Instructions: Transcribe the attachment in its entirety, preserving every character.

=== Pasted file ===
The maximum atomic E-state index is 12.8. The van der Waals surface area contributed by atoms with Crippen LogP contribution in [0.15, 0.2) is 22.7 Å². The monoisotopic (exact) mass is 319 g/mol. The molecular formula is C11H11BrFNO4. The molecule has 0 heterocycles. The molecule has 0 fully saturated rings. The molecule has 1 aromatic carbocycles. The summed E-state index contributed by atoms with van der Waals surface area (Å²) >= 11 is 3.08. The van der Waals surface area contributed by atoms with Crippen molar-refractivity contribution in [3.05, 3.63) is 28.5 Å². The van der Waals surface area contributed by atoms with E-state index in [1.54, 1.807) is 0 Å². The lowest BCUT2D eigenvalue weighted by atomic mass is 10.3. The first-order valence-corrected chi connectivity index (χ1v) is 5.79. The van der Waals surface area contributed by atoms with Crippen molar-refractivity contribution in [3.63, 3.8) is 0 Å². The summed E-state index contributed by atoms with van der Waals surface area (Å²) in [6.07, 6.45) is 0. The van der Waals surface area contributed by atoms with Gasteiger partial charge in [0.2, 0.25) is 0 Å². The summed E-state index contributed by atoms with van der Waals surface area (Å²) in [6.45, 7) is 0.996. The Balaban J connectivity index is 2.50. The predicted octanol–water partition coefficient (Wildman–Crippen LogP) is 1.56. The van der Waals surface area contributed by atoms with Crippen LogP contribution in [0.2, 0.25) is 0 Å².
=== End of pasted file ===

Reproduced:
The maximum atomic E-state index is 12.8. The van der Waals surface area contributed by atoms with Crippen LogP contribution in [0.15, 0.2) is 22.7 Å². The monoisotopic (exact) mass is 319 g/mol. The molecular formula is C11H11BrFNO4. The molecule has 0 heterocycles. The molecule has 0 fully saturated rings. The molecule has 1 aromatic carbocycles. The summed E-state index contributed by atoms with van der Waals surface area (Å²) >= 11 is 3.08. The van der Waals surface area contributed by atoms with Crippen molar-refractivity contribution in [3.05, 3.63) is 28.5 Å². The van der Waals surface area contributed by atoms with E-state index in [1.54, 1.807) is 0 Å². The lowest BCUT2D eigenvalue weighted by atomic mass is 10.3. The first-order valence-corrected chi connectivity index (χ1v) is 5.79. The van der Waals surface area contributed by atoms with Crippen molar-refractivity contribution in [3.63, 3.8) is 0 Å². The summed E-state index contributed by atoms with van der Waals surface area (Å²) in [6.07, 6.45) is 0. The van der Waals surface area contributed by atoms with Gasteiger partial charge in [0.2, 0.25) is 0 Å². The summed E-state index contributed by atoms with van der Waals surface area (Å²) in [6.45, 7) is 0.996. The Balaban J connectivity index is 2.50. The predicted octanol–water partition coefficient (Wildman–Crippen LogP) is 1.56. The van der Waals surface area contributed by atoms with Crippen LogP contribution in [0.2, 0.25) is 0 Å².